Introduction: Cajon (and Other) Kick Pedal
This instructable is for two variations of a cajon kick. Honestly, if you are making one, you might as well make two. It's super fun to go heel toe on them and have a kick and snare.
I designed this to slide underneath the cajon, so I can clamp it by sitting on the cajon. It works real well. It also means that you can slide it underneath other things, like suitcases, gas canisters, cardboard boxes, etc. So you don't exactly need a cajon.
The other bonus is that I don't have to mod my cajon to fit it on and I can easily adjust where it hits or what side it hits by simply sliding it about.
Super simple build for an afternoon.
3X Eye hooks
Screws for the hinge
2X Hose clamp (optional)
1X felt or material (optional)
1X drumstick, brush, or kick beater (optional)
12-18mm Plywood or other decent wood.
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Step 1: Designing the Idea
Most of the time when I'm designing stuff, I do a few quick sketches on Inkscape, but this time around, I thought I would try Fusion 360 for a quick mock up. The Fusion 360 design was based on the idea of running a bike brake cable to another pedal. I built it, but I had a lot of issues with the cable slipping and in the end, I decided that I could just mount the pedal straight to the beater. I also originally intended to use a tennis ball for the beater, and I did that, but cheap tennis balls are really solid and it wasn't the right tone.
So after trying to make this and not being happy, I changed my prototype and made a very simple idea.
I find with a project like this, Fusion is pretty good to get a quick visual on the idea and how it might work and it's easy to make stuff look pretty. If I were really clued up, I could have built the whole mechanism and tested it with animations and all sorts, but once I have my basic idea, I just enjoy manual prototyping much more.
Step 2: Cutting Out the Parts
Each pedal has five wooden parts to cut out:
1X beater, or stick holder(depending on your idea, see final step)
Important things to remember:
The sides should be the same, just mirror images. They can be just triangles, you want them to taper to the top, so that you have room for your foot to move about, but they are sturdy at the bottom when the kick hits the drum.
The baseplate should be as thick a piece of wood as the feet on your cajon. Measure from the floor to the underside of the cajon. Since I built my cajon, it's feet are just plywood rings. So I used the same plywood. If your Cajon sits quite high off the ground, you could add a bit of foam to give it a bit better grip.
Also, see the final step for a different way to do the beater.
The sides are about 170mm high. Anything between 200 and 120mm would work, but it will change the feel of the pedal. The higher the sides, the more adjustment you can build into the pedal height. 90mm at the base tapering to 30mm at the top.
The beater is about 150 mm long. This hits nicely in the center of the Cajon I have, but you might have to adjust to yours. Think about leverage too. The longer the beater, the harder it will hit the drum and the heaver the pedal will feel.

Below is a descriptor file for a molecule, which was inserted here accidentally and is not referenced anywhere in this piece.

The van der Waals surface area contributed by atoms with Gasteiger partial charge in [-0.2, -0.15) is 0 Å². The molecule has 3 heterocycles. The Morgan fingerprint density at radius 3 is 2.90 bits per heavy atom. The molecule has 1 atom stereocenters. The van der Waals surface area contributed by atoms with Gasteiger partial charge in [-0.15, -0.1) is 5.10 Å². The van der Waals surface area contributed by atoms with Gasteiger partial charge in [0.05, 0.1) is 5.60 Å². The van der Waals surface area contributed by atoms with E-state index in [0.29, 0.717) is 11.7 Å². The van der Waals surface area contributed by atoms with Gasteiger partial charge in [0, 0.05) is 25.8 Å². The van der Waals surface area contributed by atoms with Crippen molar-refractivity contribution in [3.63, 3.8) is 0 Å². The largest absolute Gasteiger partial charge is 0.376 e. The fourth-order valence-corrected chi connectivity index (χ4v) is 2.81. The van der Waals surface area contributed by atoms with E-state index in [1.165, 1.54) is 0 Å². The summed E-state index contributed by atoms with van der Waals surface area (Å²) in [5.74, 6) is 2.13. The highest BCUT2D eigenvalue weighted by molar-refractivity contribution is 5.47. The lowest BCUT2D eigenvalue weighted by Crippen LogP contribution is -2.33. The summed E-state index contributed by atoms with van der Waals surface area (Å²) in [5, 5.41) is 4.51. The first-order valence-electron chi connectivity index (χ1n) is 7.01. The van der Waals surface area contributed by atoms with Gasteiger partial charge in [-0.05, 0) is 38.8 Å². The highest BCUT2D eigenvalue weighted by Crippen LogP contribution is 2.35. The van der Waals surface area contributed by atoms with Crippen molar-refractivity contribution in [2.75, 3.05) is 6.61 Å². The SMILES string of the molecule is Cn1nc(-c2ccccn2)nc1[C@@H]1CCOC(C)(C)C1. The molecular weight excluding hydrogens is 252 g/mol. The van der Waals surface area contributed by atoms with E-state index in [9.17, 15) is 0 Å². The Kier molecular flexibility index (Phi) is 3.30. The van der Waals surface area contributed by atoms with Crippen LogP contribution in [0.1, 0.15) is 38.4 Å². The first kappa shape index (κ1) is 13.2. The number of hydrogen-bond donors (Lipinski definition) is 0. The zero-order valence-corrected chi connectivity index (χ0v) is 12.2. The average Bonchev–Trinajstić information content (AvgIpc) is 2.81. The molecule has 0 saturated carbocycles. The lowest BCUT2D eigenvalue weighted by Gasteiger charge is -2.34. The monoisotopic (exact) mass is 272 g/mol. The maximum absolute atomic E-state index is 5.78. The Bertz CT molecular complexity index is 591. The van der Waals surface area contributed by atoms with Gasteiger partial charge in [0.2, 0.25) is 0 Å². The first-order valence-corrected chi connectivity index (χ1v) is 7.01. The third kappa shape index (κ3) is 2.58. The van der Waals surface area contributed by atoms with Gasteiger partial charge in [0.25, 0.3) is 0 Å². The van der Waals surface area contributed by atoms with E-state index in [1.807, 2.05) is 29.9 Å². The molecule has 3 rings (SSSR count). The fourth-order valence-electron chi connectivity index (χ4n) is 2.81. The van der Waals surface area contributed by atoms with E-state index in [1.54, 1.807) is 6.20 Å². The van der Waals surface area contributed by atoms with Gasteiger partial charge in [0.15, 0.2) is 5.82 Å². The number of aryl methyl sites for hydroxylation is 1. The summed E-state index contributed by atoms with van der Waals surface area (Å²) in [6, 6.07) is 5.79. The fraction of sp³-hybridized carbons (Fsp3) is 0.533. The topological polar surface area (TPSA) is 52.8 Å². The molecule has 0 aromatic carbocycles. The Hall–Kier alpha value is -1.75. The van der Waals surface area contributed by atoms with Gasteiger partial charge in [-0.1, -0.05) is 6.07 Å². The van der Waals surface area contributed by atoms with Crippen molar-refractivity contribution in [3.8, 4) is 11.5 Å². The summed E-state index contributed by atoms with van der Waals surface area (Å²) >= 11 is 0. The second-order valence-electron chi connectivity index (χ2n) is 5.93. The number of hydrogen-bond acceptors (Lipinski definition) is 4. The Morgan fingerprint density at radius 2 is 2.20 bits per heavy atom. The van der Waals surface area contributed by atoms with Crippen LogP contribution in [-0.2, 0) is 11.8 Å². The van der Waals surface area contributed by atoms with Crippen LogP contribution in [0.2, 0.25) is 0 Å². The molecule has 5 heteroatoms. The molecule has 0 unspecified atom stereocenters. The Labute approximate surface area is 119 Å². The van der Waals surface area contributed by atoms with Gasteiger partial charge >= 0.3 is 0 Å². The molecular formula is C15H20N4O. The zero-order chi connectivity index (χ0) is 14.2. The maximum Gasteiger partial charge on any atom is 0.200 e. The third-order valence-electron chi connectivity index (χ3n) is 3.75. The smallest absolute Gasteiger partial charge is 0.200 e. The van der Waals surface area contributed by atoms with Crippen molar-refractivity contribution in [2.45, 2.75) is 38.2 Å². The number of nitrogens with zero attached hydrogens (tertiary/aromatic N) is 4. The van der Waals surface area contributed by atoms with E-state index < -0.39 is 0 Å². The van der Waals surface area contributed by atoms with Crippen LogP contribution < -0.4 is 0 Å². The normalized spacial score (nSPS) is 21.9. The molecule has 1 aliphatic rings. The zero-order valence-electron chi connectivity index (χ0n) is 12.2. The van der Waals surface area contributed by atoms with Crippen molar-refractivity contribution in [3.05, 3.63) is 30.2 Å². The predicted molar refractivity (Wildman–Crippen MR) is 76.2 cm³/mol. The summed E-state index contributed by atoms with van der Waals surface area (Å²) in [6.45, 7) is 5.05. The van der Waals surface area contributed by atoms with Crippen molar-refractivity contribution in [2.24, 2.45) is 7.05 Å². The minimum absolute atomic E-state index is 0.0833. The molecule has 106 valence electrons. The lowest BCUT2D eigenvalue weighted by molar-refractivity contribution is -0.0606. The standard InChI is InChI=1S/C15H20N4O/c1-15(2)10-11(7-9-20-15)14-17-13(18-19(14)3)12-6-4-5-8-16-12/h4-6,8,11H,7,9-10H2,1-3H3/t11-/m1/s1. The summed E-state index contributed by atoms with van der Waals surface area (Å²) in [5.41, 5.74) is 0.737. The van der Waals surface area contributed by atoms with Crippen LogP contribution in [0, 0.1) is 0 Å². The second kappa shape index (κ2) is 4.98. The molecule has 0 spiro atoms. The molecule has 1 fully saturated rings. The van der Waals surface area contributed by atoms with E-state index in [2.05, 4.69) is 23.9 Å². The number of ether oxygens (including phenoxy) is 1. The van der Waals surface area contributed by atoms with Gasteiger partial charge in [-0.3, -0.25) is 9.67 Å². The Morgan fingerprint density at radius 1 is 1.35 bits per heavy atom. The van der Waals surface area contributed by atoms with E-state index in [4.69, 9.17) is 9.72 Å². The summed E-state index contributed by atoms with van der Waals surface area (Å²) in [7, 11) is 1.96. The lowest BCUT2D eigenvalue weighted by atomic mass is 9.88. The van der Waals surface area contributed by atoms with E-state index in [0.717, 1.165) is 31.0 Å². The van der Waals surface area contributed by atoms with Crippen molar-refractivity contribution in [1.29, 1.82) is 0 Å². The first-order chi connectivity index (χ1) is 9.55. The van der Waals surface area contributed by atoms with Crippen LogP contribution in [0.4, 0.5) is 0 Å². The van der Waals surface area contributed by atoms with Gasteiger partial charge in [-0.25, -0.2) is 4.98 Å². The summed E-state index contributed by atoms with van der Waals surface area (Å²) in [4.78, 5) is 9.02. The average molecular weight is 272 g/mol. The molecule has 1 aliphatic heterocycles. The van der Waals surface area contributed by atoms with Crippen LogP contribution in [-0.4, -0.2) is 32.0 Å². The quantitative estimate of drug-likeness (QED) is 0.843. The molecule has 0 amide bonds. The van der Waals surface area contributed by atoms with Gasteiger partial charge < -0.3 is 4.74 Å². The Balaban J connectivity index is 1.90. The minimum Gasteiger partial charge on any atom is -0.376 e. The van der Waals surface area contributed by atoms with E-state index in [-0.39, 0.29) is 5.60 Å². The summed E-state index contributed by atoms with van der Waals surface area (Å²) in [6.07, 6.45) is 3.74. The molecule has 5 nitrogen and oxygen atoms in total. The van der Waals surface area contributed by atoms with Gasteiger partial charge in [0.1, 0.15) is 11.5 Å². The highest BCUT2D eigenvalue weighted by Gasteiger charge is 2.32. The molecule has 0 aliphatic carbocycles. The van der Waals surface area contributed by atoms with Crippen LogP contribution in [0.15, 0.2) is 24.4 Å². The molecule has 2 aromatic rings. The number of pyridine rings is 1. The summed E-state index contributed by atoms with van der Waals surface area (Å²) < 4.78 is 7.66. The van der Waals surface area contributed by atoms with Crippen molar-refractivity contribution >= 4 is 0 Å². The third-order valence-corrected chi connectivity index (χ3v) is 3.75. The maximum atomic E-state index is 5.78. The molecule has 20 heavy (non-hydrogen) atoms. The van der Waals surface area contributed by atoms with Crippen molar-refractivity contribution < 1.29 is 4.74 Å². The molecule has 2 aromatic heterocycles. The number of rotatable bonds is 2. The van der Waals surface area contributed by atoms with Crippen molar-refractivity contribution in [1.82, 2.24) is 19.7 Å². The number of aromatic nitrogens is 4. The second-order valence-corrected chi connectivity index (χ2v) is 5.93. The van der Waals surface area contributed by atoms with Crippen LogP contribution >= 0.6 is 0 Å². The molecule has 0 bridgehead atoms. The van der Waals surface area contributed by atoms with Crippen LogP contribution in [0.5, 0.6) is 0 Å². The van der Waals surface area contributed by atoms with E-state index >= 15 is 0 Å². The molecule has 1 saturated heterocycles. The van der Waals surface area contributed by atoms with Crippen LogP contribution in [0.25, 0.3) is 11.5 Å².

The pedal is about 220mm long. I made two pedals and I personally prefer the longer one, because it's got more leverage and is more sensitive. Shorter ones are a bit more like an on off switch. They work well when you just want a steady driving back beat. Longer is nicer for a snare, because you can move the foot back and get a lighter hit or forward for a more solid hit.
Step 3: Assembly
Step 1 is to screw the hinge to the pedal. It's important to do this because you want to make sure that the pedal clears everything when it swings, so it's important to sort this out.
Step 2 is to drill the holes for the bolts to go through the sides and the beater.
Step 3 is to put the bolt through, and figure out where to attach the sides, so that the pedal clears them properly.
Step 4 glue and screw them on.
Step 5 is to drill a small hole in the back of the beater for a rope to attach, put the end of the rope inside and screw a screw in there to hold it in place.
Step 6 is to drill two holes in the pedal. Why two? Well, it means that you can easily feed the rope down one and up the other, adjusting the pedal height by tying a couple of half hitches from the easily accessible top side.
Step 7 Add some eye screws for the springs to attach to. You could also use elastic for this, basically you want a good amount of tension from both sides pulling the beater back away from the drum.
Step 8 Wrap the beater in felt or some material padding
Step 4: Testing and Re-iterating
So, you've finished it now, but... not everything will be as planned. You might have to adjust the height of the string for the feel you like on the pedal. I found that my springs were slightly too tight and by over stretching them, I could get just a little more slack and get the feel that I liked.
Also, I redesigned the beater. I made a beater with two hose clamps attached to it instead of a beater. One for a vertical drumstick to attach and one for a horizontal drumstick to attach. This changes the utility of the pedal because I can attach brushes, I can attach shakers, I can attach drum sticks, rattles, etc. I can also sit a snare drum on the floor and have the pedal beating vertically down onto it.